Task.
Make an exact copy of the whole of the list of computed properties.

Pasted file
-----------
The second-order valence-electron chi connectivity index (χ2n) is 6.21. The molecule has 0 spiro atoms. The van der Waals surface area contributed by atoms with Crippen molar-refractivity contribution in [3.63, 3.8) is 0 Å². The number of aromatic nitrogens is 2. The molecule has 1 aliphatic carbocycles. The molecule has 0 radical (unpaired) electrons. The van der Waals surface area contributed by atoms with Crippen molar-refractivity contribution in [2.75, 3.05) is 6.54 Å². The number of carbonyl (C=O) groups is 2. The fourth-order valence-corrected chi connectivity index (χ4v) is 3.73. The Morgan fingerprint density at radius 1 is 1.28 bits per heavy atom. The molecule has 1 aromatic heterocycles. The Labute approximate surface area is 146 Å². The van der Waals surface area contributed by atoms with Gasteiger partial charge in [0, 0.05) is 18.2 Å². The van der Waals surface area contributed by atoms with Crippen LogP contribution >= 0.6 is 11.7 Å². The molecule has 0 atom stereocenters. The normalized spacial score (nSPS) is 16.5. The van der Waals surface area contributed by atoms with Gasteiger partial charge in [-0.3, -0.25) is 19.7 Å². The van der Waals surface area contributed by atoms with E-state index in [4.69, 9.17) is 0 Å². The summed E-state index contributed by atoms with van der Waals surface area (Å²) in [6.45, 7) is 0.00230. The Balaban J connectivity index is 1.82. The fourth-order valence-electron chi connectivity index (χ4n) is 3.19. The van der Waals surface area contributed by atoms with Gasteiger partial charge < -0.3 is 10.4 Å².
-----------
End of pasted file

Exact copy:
The second-order valence-electron chi connectivity index (χ2n) is 6.21. The molecule has 0 spiro atoms. The van der Waals surface area contributed by atoms with Crippen molar-refractivity contribution in [3.63, 3.8) is 0 Å². The number of aromatic nitrogens is 2. The molecule has 1 aliphatic carbocycles. The molecule has 0 radical (unpaired) electrons. The van der Waals surface area contributed by atoms with Crippen molar-refractivity contribution in [2.75, 3.05) is 6.54 Å². The number of carbonyl (C=O) groups is 2. The fourth-order valence-corrected chi connectivity index (χ4v) is 3.73. The Morgan fingerprint density at radius 1 is 1.28 bits per heavy atom. The molecule has 1 aromatic heterocycles. The Labute approximate surface area is 146 Å². The van der Waals surface area contributed by atoms with Gasteiger partial charge in [0, 0.05) is 18.2 Å². The van der Waals surface area contributed by atoms with Crippen LogP contribution >= 0.6 is 11.7 Å². The molecule has 0 atom stereocenters. The normalized spacial score (nSPS) is 16.5. The van der Waals surface area contributed by atoms with Gasteiger partial charge in [-0.3, -0.25) is 19.7 Å². The van der Waals surface area contributed by atoms with E-state index in [4.69, 9.17) is 0 Å². The summed E-state index contributed by atoms with van der Waals surface area (Å²) in [6.45, 7) is 0.00230. The Balaban J connectivity index is 1.82. The fourth-order valence-electron chi connectivity index (χ4n) is 3.19. The van der Waals surface area contributed by atoms with Gasteiger partial charge < -0.3 is 10.4 Å².